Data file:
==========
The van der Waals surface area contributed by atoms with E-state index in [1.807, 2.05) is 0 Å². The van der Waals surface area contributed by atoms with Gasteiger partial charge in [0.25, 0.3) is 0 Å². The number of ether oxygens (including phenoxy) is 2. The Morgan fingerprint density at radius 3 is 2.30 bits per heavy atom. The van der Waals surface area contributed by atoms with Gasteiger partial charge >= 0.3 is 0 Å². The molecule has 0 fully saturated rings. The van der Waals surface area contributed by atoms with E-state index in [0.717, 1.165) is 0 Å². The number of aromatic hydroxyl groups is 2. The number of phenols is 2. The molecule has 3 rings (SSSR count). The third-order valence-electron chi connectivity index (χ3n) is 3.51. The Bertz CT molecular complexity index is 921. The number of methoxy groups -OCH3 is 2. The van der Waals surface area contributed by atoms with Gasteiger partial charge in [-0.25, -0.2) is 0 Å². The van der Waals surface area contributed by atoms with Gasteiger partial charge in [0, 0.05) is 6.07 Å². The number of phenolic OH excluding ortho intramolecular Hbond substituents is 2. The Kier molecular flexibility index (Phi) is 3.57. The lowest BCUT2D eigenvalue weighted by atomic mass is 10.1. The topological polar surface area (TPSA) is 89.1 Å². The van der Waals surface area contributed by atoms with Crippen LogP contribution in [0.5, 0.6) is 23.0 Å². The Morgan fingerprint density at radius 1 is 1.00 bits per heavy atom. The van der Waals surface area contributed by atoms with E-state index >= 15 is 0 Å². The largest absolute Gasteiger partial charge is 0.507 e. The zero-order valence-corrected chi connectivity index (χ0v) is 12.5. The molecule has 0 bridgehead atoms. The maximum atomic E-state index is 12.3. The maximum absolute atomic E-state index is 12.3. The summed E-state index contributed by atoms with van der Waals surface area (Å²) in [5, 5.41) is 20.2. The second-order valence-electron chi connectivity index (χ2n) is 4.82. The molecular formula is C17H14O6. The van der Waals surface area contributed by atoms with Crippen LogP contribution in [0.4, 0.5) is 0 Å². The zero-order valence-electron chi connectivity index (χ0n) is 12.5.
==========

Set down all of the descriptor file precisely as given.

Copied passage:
The van der Waals surface area contributed by atoms with E-state index in [1.807, 2.05) is 0 Å². The van der Waals surface area contributed by atoms with Gasteiger partial charge in [0.25, 0.3) is 0 Å². The number of ether oxygens (including phenoxy) is 2. The Morgan fingerprint density at radius 3 is 2.30 bits per heavy atom. The van der Waals surface area contributed by atoms with Gasteiger partial charge >= 0.3 is 0 Å². The molecule has 0 fully saturated rings. The van der Waals surface area contributed by atoms with E-state index in [0.717, 1.165) is 0 Å². The number of aromatic hydroxyl groups is 2. The number of phenols is 2. The molecule has 3 rings (SSSR count). The third-order valence-electron chi connectivity index (χ3n) is 3.51. The Bertz CT molecular complexity index is 921. The number of methoxy groups -OCH3 is 2. The van der Waals surface area contributed by atoms with Gasteiger partial charge in [-0.25, -0.2) is 0 Å². The van der Waals surface area contributed by atoms with Gasteiger partial charge in [0, 0.05) is 6.07 Å². The number of phenolic OH excluding ortho intramolecular Hbond substituents is 2. The Kier molecular flexibility index (Phi) is 3.57. The lowest BCUT2D eigenvalue weighted by atomic mass is 10.1. The topological polar surface area (TPSA) is 89.1 Å². The van der Waals surface area contributed by atoms with Crippen LogP contribution in [0.5, 0.6) is 23.0 Å². The Morgan fingerprint density at radius 1 is 1.00 bits per heavy atom. The van der Waals surface area contributed by atoms with E-state index >= 15 is 0 Å². The largest absolute Gasteiger partial charge is 0.507 e. The zero-order valence-corrected chi connectivity index (χ0v) is 12.5. The molecule has 0 bridgehead atoms. The maximum atomic E-state index is 12.3. The maximum absolute atomic E-state index is 12.3. The summed E-state index contributed by atoms with van der Waals surface area (Å²) in [5, 5.41) is 20.2. The second-order valence-electron chi connectivity index (χ2n) is 4.82. The molecular formula is C17H14O6. The van der Waals surface area contributed by atoms with Crippen LogP contribution in [0.4, 0.5) is 0 Å². The zero-order valence-electron chi connectivity index (χ0n) is 12.5.